A micro economy has a further problem that the macro economy does not have to worry about. Weapons and armor are generally registered or otherwise marked as "official", and only these official weapons and armor will work in the context of a coded combat system. If any player can simply @create a weapon or piece of armor, then the value becomes nil, and it is virtually possible to sustain an economic relationship with that item. Registering those items that are integrated into the economy is a very good idea; one idea that seems to work particularly well here is to have, say, all weapons owned by a Weapon Master character, and all armor owned by an Armor Master character, and so on. Not only does this make it easy to find all items of a particular type if you need to change all of them for some reason, but it also provides for a built in check - Weapon #1 is legal if and only if it is owned by the Weapon Master character, for example. There is another, slightly more drastic tactic that can be used in tandem with this, this being to require that *all* in character objects be in some way registered or owned by a common character. Thus, if a character wants a lamp, he or she has to buy an "official" one. Needless to say, this will work considerably better if the item in question has a coded use that cannot be accomplished by an object that someone has just @created. A lamp that will change a room's flag from DARK to !DARK has value, for example, that a player-created lamp would not.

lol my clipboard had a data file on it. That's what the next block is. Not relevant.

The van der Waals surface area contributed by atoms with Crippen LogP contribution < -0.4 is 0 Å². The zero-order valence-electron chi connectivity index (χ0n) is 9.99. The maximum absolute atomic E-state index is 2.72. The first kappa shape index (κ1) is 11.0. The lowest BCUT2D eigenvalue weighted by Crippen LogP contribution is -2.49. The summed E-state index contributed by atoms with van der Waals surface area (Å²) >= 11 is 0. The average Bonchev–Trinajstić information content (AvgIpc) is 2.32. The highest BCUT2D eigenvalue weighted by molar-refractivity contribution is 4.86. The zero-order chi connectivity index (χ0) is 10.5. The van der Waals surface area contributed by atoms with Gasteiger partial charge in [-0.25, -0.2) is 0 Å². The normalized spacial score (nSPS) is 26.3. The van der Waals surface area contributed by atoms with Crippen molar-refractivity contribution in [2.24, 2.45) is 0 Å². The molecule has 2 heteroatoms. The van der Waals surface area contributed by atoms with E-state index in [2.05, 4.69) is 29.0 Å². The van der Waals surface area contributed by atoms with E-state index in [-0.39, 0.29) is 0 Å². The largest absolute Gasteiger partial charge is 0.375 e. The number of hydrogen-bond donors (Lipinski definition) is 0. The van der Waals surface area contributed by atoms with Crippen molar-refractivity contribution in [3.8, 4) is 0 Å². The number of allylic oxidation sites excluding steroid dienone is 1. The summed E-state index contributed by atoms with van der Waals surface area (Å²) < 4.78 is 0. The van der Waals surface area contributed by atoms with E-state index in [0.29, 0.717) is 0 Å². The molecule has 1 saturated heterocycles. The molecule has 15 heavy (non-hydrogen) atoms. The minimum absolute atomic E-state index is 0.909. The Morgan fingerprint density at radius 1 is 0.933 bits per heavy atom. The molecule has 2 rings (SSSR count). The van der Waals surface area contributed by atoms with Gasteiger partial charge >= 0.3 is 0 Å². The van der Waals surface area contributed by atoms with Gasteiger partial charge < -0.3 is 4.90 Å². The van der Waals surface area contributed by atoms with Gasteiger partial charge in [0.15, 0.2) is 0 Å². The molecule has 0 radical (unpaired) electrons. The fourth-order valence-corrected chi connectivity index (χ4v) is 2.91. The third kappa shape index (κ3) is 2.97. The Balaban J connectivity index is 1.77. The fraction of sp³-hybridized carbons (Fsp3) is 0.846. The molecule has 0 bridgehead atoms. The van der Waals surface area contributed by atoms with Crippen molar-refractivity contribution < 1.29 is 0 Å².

DSpace (Talek)
One of the things that I'm best known for is Dynamic Space (DSpace for short). I originally wrote it to deal with Belgariad I's oceans; at the time it seemed like a good solution to a small problem. Since then, DSpace has used for everything from open countryside to city streets to mazes. Unfortunately, while DSpace is good for large tracts of fairly uniform terrain, many of the uses it has seen are woefully inappropriate.